Researchers: No Evidence Wind Turbine Sound Poses Threat To Public Health
A team of Iowa researchers has concluded that there's no actionable evidence that the sound of wind turbines is a danger to public. Instead, the report authors found that reported symptoms of hearing loss or poor sleep are more likely related to people’s attitudes and beliefs about wind development.
Residents in areas seeing wind development sometimes report headaches, sleep disturbance, hearing loss and other symptoms. A team of researchers from the University of Iowa, the Iowa Policy Project and The Iowa Environmental Council explored potential causes of these symptoms. Based on an overview of peer-reviewed studies, they found that there is not suffiecient evidence to show sound or sound pressure from turbines is a directly causing adverse health effects.
"There is no authoritative evidence that sound from wind turbines represents a risk to human health among neighboring residents. The only causal link that can be identiﬁed is that wind turbines may pose an annoyance to some who live near them," the report authors wrote. "However, annoyance is likely inﬂuenced by a person’s feelings about the impacts of wind turbines on viewsheds, whether they get an economic beneﬁt from the turbines, whether they have had a say in the siting process, and attitudes about wind power generally."
"If somebody has symptoms you believe them. The question is what is it going to take to relieve those symptoms" - David Osterberg, Iowa Policy Project
The researchers point to a phenomenon known as the "nocebo effect." Related to the placebo effect, patients may report symptoms if they are predisposed to think they will experience negative health outcomes.
Co-author David Osterberg of the Iowa Policy Project says reports of symptoms are associated with annoyance and a perceived loss of control, not the actual sound of the turbines.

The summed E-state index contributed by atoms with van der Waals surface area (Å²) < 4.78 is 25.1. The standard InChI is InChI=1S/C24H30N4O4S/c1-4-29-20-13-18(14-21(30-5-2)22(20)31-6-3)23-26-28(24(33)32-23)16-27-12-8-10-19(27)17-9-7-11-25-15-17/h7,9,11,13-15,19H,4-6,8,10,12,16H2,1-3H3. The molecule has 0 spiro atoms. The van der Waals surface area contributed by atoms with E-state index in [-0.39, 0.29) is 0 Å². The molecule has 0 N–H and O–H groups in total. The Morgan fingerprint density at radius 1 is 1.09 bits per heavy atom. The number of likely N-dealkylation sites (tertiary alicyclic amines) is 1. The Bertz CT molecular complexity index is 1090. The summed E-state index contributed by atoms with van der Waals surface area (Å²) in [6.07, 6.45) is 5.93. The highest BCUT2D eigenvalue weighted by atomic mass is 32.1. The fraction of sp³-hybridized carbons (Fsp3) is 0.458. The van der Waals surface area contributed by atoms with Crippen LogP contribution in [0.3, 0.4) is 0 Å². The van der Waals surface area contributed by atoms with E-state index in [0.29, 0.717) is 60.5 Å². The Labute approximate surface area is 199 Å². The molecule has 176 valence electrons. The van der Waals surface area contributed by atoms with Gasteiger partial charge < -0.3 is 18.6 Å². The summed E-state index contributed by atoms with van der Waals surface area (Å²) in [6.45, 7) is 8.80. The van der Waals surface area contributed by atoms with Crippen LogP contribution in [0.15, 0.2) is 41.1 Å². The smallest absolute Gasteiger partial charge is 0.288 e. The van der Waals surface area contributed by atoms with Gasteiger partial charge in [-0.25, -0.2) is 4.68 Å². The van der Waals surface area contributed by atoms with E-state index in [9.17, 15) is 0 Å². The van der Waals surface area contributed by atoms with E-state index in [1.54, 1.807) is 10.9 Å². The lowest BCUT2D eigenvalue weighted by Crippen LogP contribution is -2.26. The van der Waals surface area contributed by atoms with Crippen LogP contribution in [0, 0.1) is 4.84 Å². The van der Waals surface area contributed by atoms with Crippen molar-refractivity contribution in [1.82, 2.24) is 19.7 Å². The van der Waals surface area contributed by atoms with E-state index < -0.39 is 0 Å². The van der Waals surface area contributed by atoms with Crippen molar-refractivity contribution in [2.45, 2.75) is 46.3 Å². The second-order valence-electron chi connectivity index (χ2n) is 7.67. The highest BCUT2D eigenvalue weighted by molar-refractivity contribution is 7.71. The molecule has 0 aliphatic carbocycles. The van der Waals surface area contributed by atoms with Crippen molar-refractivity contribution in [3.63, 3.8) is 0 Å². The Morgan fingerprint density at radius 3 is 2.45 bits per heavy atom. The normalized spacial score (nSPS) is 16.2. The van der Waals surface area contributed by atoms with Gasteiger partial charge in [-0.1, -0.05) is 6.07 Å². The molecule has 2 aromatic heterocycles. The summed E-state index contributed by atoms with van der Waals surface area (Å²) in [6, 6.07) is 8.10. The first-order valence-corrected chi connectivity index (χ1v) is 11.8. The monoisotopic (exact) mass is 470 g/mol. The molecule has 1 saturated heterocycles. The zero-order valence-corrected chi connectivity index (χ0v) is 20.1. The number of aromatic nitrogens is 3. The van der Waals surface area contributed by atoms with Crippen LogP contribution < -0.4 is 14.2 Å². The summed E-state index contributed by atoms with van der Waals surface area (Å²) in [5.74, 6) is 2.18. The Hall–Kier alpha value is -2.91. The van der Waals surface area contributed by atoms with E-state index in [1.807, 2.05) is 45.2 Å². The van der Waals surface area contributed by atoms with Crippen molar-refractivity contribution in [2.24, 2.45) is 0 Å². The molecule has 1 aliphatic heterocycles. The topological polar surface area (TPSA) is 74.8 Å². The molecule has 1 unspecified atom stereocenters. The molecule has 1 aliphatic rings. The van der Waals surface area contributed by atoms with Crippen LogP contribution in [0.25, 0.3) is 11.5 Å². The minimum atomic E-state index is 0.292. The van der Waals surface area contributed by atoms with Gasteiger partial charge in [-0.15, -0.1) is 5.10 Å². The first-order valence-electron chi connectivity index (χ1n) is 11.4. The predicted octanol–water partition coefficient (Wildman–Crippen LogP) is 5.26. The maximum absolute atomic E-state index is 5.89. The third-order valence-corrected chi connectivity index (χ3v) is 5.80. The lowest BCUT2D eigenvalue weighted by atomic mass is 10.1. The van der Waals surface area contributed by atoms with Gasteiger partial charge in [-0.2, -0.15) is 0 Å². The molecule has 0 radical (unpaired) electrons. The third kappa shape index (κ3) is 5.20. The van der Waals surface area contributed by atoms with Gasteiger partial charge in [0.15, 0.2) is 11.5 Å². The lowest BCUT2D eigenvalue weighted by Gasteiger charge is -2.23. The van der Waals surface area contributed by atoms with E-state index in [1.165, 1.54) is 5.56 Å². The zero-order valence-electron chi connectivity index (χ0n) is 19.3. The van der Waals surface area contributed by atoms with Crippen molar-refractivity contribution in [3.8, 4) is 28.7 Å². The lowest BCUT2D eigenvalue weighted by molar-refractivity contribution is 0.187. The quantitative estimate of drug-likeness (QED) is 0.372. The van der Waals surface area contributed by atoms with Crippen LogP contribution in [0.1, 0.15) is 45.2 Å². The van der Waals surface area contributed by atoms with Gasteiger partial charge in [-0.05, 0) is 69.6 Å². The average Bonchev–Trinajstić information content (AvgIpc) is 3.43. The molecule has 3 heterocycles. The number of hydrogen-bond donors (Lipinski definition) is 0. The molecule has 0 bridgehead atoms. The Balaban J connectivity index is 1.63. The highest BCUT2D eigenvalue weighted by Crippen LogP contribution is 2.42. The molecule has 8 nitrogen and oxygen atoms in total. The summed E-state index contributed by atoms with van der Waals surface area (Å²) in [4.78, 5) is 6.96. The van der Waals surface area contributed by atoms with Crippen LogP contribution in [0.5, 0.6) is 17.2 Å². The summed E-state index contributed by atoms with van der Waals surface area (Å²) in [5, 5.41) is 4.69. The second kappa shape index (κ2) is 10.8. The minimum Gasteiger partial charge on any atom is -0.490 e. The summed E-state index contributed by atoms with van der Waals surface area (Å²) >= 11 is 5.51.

“If somebody has symptoms you believe them. The question is what is it going to take to relieve those symptoms? And pushing something…pushing those turbines back a thousand feet may not do anything. But there are maybe other non-health policy that could help," Osterberg said.
“Maybe you ought to think about how you treat people so they feel like they have more control over the whole process," he said. "That would probably do more than trying to address the sound because we don’t think it’s the sound.”
"One of the important findings of this study is that the kind of information people receive really has a major impact on how they perceive the risk of turbines." - Kerri Johannsen, Iowa Environmental Council
Co-author Peter Thorne, a professor at the University of Iowa's Department of Occupational and Environmental Health, points to findings that residents who are paid for living near wind turbines report fewer adverse symptoms than those living nearby but not recieving compensation.
"You want to try and address the root causes of the symptoms," Thorne said. "And if it’s loss of control or feeling that one is not sharing in the economic benefits of the technology that’s quite a different thin."
The Iowa Environmental Council's Kerri Johannsen says she hopes local officials and residents use their findings when making decisions about wind development.
"We hope that this paper will help educate people who have concerns about wind development," Johannsen said. "One of the important findings of this study is that the kind of information people receive really has a major impact on how they perceive the risk of turbines."